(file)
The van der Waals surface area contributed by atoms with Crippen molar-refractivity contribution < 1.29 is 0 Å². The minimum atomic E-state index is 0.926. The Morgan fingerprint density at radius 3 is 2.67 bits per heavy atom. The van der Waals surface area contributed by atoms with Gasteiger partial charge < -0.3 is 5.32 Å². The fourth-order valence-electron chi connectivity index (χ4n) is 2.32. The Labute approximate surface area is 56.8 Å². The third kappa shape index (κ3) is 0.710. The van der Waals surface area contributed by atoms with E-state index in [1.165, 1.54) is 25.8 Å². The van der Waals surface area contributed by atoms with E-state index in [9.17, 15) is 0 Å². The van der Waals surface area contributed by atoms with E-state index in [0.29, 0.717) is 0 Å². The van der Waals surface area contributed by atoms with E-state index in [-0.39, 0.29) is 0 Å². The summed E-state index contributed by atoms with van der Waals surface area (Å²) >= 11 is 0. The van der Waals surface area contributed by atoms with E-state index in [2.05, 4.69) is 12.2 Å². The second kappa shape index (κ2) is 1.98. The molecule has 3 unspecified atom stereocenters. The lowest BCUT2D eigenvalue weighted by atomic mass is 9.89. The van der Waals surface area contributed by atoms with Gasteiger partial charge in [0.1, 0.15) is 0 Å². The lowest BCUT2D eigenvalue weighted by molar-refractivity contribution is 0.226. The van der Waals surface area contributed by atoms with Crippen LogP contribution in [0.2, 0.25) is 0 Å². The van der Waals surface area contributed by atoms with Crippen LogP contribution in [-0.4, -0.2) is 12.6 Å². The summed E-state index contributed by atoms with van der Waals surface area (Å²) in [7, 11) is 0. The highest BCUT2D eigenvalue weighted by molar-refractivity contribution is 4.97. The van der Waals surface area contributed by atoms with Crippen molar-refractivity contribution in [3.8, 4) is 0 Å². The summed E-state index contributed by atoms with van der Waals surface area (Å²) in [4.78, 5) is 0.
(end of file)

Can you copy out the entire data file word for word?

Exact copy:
The van der Waals surface area contributed by atoms with Crippen molar-refractivity contribution < 1.29 is 0 Å². The minimum atomic E-state index is 0.926. The Morgan fingerprint density at radius 3 is 2.67 bits per heavy atom. The van der Waals surface area contributed by atoms with Gasteiger partial charge < -0.3 is 5.32 Å². The fourth-order valence-electron chi connectivity index (χ4n) is 2.32. The Labute approximate surface area is 56.8 Å². The third kappa shape index (κ3) is 0.710. The van der Waals surface area contributed by atoms with E-state index in [1.165, 1.54) is 25.8 Å². The van der Waals surface area contributed by atoms with E-state index in [9.17, 15) is 0 Å². The van der Waals surface area contributed by atoms with E-state index in [0.29, 0.717) is 0 Å². The van der Waals surface area contributed by atoms with E-state index in [-0.39, 0.29) is 0 Å². The summed E-state index contributed by atoms with van der Waals surface area (Å²) >= 11 is 0. The van der Waals surface area contributed by atoms with E-state index in [2.05, 4.69) is 12.2 Å². The second kappa shape index (κ2) is 1.98. The molecule has 3 unspecified atom stereocenters. The lowest BCUT2D eigenvalue weighted by atomic mass is 9.89. The van der Waals surface area contributed by atoms with Gasteiger partial charge in [0.1, 0.15) is 0 Å². The lowest BCUT2D eigenvalue weighted by molar-refractivity contribution is 0.226. The van der Waals surface area contributed by atoms with Crippen LogP contribution in [0.2, 0.25) is 0 Å². The van der Waals surface area contributed by atoms with Crippen LogP contribution in [-0.4, -0.2) is 12.6 Å². The summed E-state index contributed by atoms with van der Waals surface area (Å²) in [7, 11) is 0. The highest BCUT2D eigenvalue weighted by molar-refractivity contribution is 4.97. The van der Waals surface area contributed by atoms with Crippen molar-refractivity contribution in [3.8, 4) is 0 Å². The summed E-state index contributed by atoms with van der Waals surface area (Å²) in [4.78, 5) is 0.